Point prevalence epidemiology of presentations to an Australian Emergency department - The One Day in Emergency (ODE) study

-David Toro

The one day in emergency (ODE) study

The One Day in Emergency study was a study we conducted to investigate the demographic characteristics of patients presenting to Liverpool Hospital in Sydney, which was conducted over the time period of 24 hours. The aim of the project was to investigate epidemiological characteristics such as patterns of presentation, clinical characteristics, and ED length of stay for these patients across the 24-hour period under study. This study was conducted in order to investigate activity in the ED as a whole, rather than focusing on any one specific pathology.

Data for this study was extracted from eMR Firstnet and the Australian and New Zealand Intensive Care Society (ANZICS) Adult Patient Database (APD), along with paper sources which were manually linked into the UNSW REDCap database. The Rapid Acute Physiology Score (RAPS), a tool for measuring severity of pathology in critical care, was calculated for all patients with more than two vital sign measurements, and was used to assess improvement in patient condition. In total, 241 patients’ data was collected. Analysis revealed gaps in ED practice such as inconsistent data collection and extended ED length of stay.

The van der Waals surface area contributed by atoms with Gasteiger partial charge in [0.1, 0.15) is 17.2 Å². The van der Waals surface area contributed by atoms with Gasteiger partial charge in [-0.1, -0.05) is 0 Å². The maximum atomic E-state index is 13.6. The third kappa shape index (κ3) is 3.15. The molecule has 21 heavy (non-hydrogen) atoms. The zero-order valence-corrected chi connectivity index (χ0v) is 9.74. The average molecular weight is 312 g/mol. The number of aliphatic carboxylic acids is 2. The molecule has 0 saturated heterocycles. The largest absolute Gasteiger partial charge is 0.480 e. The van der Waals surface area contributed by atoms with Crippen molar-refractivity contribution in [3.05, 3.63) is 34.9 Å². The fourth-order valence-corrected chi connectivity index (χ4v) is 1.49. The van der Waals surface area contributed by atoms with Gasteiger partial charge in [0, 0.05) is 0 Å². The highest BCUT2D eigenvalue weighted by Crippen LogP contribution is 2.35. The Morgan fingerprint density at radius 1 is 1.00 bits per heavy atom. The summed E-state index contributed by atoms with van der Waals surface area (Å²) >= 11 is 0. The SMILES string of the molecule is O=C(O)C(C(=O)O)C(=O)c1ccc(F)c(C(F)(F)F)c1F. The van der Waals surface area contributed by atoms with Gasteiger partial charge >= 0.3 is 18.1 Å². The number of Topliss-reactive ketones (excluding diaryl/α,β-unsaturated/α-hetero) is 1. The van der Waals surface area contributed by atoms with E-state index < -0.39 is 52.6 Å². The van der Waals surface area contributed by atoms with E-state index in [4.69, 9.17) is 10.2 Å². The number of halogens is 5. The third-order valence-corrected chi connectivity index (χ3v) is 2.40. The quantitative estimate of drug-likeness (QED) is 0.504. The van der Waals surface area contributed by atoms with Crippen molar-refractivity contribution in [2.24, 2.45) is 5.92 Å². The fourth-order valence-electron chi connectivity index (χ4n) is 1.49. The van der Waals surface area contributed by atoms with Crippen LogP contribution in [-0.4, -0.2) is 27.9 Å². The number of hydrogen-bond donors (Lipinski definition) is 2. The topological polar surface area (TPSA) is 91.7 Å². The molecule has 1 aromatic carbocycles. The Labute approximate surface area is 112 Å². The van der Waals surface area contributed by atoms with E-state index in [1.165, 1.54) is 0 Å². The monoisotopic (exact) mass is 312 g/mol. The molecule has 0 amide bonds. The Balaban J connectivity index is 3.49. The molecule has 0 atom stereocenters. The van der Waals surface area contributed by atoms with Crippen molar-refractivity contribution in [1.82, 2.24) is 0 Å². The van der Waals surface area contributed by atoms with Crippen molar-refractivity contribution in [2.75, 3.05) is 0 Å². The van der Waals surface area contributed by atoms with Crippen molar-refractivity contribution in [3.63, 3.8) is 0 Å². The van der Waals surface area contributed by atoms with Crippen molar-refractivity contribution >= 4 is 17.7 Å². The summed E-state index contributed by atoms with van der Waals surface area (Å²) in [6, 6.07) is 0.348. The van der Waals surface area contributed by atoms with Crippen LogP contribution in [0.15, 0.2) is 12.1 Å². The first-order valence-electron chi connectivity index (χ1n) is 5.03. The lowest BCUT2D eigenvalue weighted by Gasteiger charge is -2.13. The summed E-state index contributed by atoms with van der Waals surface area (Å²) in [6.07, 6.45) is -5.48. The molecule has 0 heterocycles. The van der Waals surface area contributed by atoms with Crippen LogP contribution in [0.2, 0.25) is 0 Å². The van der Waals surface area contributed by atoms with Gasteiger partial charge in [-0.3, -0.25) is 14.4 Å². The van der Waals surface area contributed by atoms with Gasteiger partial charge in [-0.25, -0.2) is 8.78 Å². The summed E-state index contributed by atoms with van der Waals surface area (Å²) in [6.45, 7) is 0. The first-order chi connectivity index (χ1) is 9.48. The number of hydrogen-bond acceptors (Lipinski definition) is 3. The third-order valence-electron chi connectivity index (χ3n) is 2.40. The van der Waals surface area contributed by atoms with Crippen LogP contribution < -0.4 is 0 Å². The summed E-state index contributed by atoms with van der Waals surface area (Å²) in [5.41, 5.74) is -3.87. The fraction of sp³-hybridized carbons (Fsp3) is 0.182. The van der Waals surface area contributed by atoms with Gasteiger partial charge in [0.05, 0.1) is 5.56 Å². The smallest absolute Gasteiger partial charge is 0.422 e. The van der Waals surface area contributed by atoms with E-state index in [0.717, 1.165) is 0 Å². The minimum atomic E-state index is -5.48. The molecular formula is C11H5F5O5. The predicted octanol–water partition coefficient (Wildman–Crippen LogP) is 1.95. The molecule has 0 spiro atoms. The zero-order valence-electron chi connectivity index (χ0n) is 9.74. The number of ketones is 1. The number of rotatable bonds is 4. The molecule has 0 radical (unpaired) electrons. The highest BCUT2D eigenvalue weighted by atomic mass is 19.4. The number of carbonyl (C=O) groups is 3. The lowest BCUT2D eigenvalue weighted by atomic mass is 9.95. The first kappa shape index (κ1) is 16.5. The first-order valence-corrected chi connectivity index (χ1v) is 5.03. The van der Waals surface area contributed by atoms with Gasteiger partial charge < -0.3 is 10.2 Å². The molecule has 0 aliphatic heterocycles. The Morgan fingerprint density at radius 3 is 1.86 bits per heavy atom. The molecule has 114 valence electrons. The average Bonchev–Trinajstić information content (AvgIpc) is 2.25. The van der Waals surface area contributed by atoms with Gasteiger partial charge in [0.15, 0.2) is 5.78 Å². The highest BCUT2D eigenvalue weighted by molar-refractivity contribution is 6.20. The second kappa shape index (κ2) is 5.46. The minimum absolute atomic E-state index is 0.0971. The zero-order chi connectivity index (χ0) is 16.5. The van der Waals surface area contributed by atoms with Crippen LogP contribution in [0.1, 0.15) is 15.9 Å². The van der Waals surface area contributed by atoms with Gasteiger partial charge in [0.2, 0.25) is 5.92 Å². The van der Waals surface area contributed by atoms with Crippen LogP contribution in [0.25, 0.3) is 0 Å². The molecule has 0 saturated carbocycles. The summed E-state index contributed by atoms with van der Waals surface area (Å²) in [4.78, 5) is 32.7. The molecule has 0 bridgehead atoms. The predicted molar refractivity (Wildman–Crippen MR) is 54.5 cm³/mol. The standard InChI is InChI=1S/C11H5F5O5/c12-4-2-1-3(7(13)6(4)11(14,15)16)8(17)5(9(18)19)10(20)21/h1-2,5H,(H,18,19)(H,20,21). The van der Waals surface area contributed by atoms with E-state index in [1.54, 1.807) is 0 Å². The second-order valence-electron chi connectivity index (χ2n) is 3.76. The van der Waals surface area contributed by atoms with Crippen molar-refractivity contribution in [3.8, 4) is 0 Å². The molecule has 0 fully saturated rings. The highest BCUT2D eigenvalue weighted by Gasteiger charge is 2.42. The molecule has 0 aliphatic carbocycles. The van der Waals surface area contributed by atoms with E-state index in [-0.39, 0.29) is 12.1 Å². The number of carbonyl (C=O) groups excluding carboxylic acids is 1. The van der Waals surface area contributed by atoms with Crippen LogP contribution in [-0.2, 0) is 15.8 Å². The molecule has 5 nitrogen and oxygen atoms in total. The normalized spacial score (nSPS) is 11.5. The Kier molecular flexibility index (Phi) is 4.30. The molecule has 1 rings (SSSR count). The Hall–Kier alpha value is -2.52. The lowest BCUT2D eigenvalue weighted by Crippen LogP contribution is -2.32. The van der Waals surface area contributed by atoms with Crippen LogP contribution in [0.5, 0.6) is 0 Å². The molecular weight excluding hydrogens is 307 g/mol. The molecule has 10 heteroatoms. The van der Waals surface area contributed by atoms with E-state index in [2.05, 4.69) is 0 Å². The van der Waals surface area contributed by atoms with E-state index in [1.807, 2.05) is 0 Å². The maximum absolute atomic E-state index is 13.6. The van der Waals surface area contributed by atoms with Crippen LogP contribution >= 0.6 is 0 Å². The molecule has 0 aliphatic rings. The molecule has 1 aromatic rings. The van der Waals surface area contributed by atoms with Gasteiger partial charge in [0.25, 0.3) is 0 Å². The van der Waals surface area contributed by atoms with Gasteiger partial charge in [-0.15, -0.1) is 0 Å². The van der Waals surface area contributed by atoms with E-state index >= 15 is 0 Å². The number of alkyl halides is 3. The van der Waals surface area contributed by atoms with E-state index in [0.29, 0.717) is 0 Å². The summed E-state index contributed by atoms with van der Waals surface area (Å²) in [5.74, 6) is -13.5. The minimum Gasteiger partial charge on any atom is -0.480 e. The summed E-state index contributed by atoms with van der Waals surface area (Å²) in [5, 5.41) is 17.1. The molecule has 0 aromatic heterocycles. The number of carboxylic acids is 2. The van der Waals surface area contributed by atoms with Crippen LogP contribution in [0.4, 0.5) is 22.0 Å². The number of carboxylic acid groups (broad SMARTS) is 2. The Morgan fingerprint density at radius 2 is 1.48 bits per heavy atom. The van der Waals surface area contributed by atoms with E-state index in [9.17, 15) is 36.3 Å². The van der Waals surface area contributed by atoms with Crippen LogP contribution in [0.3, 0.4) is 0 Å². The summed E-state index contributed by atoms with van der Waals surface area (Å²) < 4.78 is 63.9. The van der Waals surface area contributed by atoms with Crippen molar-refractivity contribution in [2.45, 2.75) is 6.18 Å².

This study was able to conclude that the study of epidemiological data collection in the ED is a feasible undertaking. However, there were issues with missing data from paper based charts and the ability to collect data from electronic sources such as eMR FirstNet. In addition, the smaller sample size and single point of data collection was a limitation to generalisability, and impeded predictive modelling. The study noted that future epidemiological studies might be better served by placing an emphasis on centralised technological data collection.